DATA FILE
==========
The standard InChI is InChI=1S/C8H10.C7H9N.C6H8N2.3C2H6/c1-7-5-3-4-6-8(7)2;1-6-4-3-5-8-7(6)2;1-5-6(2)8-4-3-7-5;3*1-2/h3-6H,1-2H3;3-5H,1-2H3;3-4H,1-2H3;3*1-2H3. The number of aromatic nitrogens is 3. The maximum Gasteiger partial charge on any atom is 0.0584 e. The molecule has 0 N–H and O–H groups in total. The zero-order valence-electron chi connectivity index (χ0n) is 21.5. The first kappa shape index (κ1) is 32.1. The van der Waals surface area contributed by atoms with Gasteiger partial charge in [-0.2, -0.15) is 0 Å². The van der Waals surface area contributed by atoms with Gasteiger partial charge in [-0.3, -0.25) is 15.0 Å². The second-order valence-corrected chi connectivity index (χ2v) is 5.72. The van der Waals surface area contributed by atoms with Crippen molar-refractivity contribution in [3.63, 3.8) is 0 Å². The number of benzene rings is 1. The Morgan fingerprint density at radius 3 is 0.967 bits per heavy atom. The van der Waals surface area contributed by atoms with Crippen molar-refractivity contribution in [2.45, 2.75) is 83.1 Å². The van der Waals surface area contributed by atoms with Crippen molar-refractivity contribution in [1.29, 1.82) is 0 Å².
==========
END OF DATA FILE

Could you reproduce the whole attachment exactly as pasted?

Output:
The standard InChI is InChI=1S/C8H10.C7H9N.C6H8N2.3C2H6/c1-7-5-3-4-6-8(7)2;1-6-4-3-5-8-7(6)2;1-5-6(2)8-4-3-7-5;3*1-2/h3-6H,1-2H3;3-5H,1-2H3;3-4H,1-2H3;3*1-2H3. The number of aromatic nitrogens is 3. The maximum Gasteiger partial charge on any atom is 0.0584 e. The molecule has 0 N–H and O–H groups in total. The zero-order valence-electron chi connectivity index (χ0n) is 21.5. The first kappa shape index (κ1) is 32.1. The van der Waals surface area contributed by atoms with Gasteiger partial charge in [-0.2, -0.15) is 0 Å². The van der Waals surface area contributed by atoms with Gasteiger partial charge in [-0.3, -0.25) is 15.0 Å². The second-order valence-corrected chi connectivity index (χ2v) is 5.72. The van der Waals surface area contributed by atoms with Crippen molar-refractivity contribution in [3.63, 3.8) is 0 Å². The number of benzene rings is 1. The Morgan fingerprint density at radius 3 is 0.967 bits per heavy atom. The van der Waals surface area contributed by atoms with Crippen molar-refractivity contribution in [2.45, 2.75) is 83.1 Å². The van der Waals surface area contributed by atoms with Crippen molar-refractivity contribution in [1.29, 1.82) is 0 Å².